This blog originally appeared on News Deeply on December 18, 2017.
Almost immediately after the Trump administration withdrew from the Global Compact on Migration earlier this month, American mayors responded by requesting their seat at the table.
Leaders of 18 U.S. cities, from Pittsburgh to Milwaukee to San Jose, joined a petition signed by more than 130 mayors from around the world. They asked co-facilitators Mexico and Switzerland to give cities a formal role in negotiations over the Compact, which will begin in February.
The Migration Compact is part of a U.N.-led effort to craft a more coordinated and humane approach for dealing with record levels of migration and displacement. Trump administration officials, including Secretary of State Rex Tillerson, cited sovereignty concerns as justification for withdrawing.
This misses the point. The New York Declaration on Refugees and Migrants, which laid out the framework for two Global Compacts in 2018, is a non-binding political declaration. The same is true for the Migration Compact itself. More than anything else, it is statement of principles.
Setting visa policy and determining the number of migrants and refugees a country will admit is clearly the sovereign right of its national government. However, it is local governments that are often responsible for managing the consequences of those decisions. That’s why it’s essential that cities have a meaningful opportunity to engage in migration governance discussions.
“Cities are at the heart of migration,” the mayors note in the petition, which was convened by a network of cities called Metropolis. “They are places of origin, transit and arrival, and are the main destination for migrants.”
The same is true for refugees. Local authorities bear significant responsibility for addressing the needs of newcomers, both refugees and migrants, as well as the communities that host them.
In a separate letter the same week, mayors of 16 major global cities asked the U.N. High Commissioner for Refugees for a greater voice in the second process laid out in the New York Declaration, the consultations over a 2018 Global Compact on Refugees.
Noting that around 60 percent of the world’s refugees live in urban areas, the mayors argued that the Refugee Compact should be informed by the experiences and innovations of municipalities, in order to “enhance its effectiveness as well as its legitimacy.”
Among the cities petitioning for a voice in both the Refugee and Migration Compacts is Providence, Rhode Island.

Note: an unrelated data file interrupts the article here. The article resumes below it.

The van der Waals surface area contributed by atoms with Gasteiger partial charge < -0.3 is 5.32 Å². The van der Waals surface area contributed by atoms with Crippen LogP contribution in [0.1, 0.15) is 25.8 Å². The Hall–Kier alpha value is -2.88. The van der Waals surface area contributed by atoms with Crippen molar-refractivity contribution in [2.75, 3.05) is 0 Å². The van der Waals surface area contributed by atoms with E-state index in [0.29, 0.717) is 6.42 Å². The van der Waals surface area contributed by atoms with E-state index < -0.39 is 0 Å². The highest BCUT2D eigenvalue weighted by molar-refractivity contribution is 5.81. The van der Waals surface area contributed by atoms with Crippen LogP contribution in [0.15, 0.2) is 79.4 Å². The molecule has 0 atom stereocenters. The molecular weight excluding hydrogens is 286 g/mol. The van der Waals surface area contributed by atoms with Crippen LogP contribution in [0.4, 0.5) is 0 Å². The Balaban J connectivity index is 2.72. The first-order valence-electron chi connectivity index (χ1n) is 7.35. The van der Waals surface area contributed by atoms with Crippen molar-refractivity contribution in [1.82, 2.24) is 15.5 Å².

Providence is an incredibly diverse city made up of many unique neighborhoods, each with their own identity and culture. Rhode Island has one of the highest proportions of foreign-born people of any state in the U.S. at 13.5 percent. Between 150 and 200 new refugees are resettled in the state each year.
The city is taking steps to ensure that all residents feel supported and welcomed. In the past year, Providence has created a Newcomer Center in its school district to provide educational, social and emotional support to newly arrived students, including immigrants and refugees.
This past year, Providence funded a new municipal ID program, similar to those in other inclusive cities, so that residents have access to identification regardless of their immigration status. The city is also pursuing inclusive urban planning and programming, which is crucial to meeting the needs of the entire community.
It’s important that Providence continues to be a leader on these issues, so that refugees both here at home and throughout the country feel this support.
Beyond principles, the goal of the Global Compacts is to move toward solutions. It is an opportunity to learn from past mistakes and successes. By including local as well as international and national leaders in Compact discussions, we have the chance to learn what is and isn’t working on the ground.
Giving mayors a seat at the table could help spread best practices far and wide. Many of the innovations taking place in our cities have not yet been well replicated or scaled. Yet cities are well positioned to build partnerships with the private sector, civil society organizations, including diaspora groups, and other municipalities, so that good ideas are implemented and shared.
U.S. ambassador to the U.N. Nikki Haley reportedly disagreed with the administration’s decision to withdraw, arguing that the U.S. would have a better chance at influencing the outcome of the negotiations if it participated in them. Given the current administration’s stance on migration and refugees, perhaps the silver lining is that now they won’t be able to do so.
With the abdication of U.S. leadership on the global stage, it’s now time for local American leaders to be heard.